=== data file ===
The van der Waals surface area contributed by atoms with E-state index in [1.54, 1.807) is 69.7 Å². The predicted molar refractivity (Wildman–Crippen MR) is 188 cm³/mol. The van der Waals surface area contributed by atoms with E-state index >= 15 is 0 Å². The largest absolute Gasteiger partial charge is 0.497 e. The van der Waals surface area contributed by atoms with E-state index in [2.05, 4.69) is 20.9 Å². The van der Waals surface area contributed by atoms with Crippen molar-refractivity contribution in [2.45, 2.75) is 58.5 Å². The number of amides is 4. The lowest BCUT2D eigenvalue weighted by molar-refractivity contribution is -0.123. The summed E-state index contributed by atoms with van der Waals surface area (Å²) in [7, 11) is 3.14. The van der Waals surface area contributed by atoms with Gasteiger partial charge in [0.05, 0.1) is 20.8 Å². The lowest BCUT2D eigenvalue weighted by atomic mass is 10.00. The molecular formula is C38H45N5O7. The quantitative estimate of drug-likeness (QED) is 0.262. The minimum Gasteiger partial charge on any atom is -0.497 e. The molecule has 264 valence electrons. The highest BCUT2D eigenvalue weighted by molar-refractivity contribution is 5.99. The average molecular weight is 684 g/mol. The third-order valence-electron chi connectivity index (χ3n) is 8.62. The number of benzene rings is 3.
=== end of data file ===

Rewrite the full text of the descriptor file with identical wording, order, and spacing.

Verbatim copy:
The van der Waals surface area contributed by atoms with E-state index in [1.54, 1.807) is 69.7 Å². The predicted molar refractivity (Wildman–Crippen MR) is 188 cm³/mol. The van der Waals surface area contributed by atoms with E-state index >= 15 is 0 Å². The largest absolute Gasteiger partial charge is 0.497 e. The van der Waals surface area contributed by atoms with E-state index in [2.05, 4.69) is 20.9 Å². The van der Waals surface area contributed by atoms with Crippen molar-refractivity contribution in [2.45, 2.75) is 58.5 Å². The number of amides is 4. The lowest BCUT2D eigenvalue weighted by molar-refractivity contribution is -0.123. The summed E-state index contributed by atoms with van der Waals surface area (Å²) in [7, 11) is 3.14. The van der Waals surface area contributed by atoms with Gasteiger partial charge in [0.05, 0.1) is 20.8 Å². The lowest BCUT2D eigenvalue weighted by atomic mass is 10.00. The molecular formula is C38H45N5O7. The quantitative estimate of drug-likeness (QED) is 0.262. The minimum Gasteiger partial charge on any atom is -0.497 e. The molecule has 264 valence electrons. The highest BCUT2D eigenvalue weighted by molar-refractivity contribution is 5.99. The average molecular weight is 684 g/mol. The third-order valence-electron chi connectivity index (χ3n) is 8.62. The number of benzene rings is 3.